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When the AA changes do not follow your investment plan. If you're deciding on the fly it's market timing.
+2

Sometimes I see people change their AA because they think the market is "overvalued" - so they reduce their equity allocation. That would be timing.

Sometimes people get too afraid to rebalance (buy equities) when the market drops precipitously and decide to "hold on" to whatever their current allocation is rather than their planned one. If you get to your planned rebalance interval, and can't do the rebalancing, that is also timing. In other words, not rebalancing when you had planned to due to fears of the market, or greed if the market seems to be going great guns is also timing.

Some people have a planned allocation at retirement, and gradually shift from current to that allocation over several years. That is not timing.

Some people plan to reduce their equity exposure as they age - so each year they rebalance, they go to slightly lower equity % and slightly higher bond %, that also is not timing.

But, whatever, it's your money and you have to live with your decisions, so ultimately it doesn't matter how a strategy is labeled.

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Old 05-30-2012, 09:43 AM   #12
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I think as long as you are not fooling yourself that a change in allocation is not emotion-driven market timing, you are in the clear.
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Old 05-30-2012, 09:55 AM   #13
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I think as long as you are not fooling yourself that a change in allocation is not emotion-driven market timing, you are in the clear.
Right.

The reason people warn against "timing" is that it is usually based on an emotional reaction to the current state of the markets and/or warnings/predictions about what might happen in the future. Many, many people get burned when they make investment changes based on these kinds of "gut feels". For this reason, many of us seek a dispassionate approach that requires no predicting of the future - since almost everyone knows predicting the near future in terms of market performance is impossible.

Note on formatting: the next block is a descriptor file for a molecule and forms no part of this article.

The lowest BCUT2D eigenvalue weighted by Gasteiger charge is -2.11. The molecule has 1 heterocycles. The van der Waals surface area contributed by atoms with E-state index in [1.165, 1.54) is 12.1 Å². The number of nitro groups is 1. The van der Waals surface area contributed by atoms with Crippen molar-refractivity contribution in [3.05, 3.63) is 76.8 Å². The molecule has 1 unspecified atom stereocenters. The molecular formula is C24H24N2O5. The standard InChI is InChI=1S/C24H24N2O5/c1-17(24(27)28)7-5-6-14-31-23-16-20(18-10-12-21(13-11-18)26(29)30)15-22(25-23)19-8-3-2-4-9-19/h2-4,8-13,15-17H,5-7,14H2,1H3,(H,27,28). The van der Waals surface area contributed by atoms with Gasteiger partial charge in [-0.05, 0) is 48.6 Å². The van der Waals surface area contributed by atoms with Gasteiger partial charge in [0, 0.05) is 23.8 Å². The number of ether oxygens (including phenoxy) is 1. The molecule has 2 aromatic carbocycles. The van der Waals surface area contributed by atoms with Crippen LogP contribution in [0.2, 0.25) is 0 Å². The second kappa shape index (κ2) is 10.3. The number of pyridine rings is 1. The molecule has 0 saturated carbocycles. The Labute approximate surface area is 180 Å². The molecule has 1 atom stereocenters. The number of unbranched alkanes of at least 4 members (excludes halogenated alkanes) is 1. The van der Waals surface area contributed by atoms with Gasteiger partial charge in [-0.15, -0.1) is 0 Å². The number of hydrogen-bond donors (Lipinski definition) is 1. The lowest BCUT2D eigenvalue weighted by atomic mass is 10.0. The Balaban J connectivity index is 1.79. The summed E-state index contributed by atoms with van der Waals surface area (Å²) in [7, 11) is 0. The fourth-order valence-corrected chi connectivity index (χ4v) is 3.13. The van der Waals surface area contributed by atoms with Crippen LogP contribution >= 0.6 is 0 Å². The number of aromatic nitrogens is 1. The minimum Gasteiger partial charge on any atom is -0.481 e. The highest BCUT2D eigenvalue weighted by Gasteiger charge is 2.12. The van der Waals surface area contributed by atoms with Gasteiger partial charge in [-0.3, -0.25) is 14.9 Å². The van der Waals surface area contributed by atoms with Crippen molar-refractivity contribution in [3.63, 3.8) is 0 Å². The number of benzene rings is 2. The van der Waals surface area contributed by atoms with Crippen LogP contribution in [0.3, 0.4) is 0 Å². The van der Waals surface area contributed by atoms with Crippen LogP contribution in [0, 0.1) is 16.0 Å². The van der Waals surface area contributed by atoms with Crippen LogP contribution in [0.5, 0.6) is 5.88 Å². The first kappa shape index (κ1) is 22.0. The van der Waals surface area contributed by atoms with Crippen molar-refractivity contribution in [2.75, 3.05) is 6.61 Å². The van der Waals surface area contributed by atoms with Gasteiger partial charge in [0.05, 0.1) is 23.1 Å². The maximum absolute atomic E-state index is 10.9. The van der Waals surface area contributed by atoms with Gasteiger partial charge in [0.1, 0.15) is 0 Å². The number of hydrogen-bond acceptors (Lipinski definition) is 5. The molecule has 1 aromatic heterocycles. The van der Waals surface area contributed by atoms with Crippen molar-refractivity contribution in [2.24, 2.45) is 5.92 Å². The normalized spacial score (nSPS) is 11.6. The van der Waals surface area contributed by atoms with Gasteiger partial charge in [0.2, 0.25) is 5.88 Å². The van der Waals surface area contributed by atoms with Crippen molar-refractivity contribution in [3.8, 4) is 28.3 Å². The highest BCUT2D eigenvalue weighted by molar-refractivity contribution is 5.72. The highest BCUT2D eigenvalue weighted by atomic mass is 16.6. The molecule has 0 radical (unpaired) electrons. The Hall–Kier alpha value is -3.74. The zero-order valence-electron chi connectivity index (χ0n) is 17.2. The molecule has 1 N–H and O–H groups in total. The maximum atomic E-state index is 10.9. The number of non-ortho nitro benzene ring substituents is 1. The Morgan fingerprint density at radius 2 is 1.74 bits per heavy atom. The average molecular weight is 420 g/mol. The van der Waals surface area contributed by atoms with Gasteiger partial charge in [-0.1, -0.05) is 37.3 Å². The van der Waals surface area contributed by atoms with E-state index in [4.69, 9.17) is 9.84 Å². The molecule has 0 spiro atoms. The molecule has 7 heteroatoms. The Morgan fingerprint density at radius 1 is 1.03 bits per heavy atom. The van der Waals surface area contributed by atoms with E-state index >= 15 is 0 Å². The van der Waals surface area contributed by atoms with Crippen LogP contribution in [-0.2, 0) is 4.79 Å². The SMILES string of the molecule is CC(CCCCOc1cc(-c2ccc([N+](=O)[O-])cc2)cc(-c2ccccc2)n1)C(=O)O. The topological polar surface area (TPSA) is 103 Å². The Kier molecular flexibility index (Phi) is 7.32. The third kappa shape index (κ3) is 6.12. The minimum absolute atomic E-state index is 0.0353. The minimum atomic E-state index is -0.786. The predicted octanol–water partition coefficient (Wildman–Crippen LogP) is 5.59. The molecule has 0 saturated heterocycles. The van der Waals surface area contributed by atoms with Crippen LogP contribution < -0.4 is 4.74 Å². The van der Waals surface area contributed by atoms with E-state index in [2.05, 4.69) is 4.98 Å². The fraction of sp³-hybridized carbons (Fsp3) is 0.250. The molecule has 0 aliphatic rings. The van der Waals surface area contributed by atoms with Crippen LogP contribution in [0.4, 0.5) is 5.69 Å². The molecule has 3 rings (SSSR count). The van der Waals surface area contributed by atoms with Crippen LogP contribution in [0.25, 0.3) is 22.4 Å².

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Old 05-30-2012, 10:34 AM   #14
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I view AA as rebalancing on a predetermined time (examples: once a year or each quarter, when allocations drift by 5% from targets). Whereas, market timing is reallocating when you think/guess the time is right.
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Old 05-30-2012, 03:29 PM   #15
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Out goal is 45-45-10 and that is where we were Jan 1. Now we are at 51-36-13. The 13 makes sense as we pulled for a big vacation and this year's expenses. But should we rebalance now mid-year?? Just completed first year of ER at 56 so in a quandry.... thoughts?
My nominal rebalance trigger is 15% out of balance. So 15% of 45% would be 6.75%, and a range of 38% to 52%. Yes, I'd go ahead and rebalance now. But if you normally rebalance at the end or start of the year, that's OK too. If you are withdrawing from your portfolio, you might want to sell whatever is above target. That way you should always be pretty close.

Did you meet your expenses by selling only bonds (or equities)? Seems pretty far out of whack.
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Old 05-30-2012, 04:06 PM   #16
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Did you meet your expenses by selling only bonds (or equities)? Seems pretty far out of whack.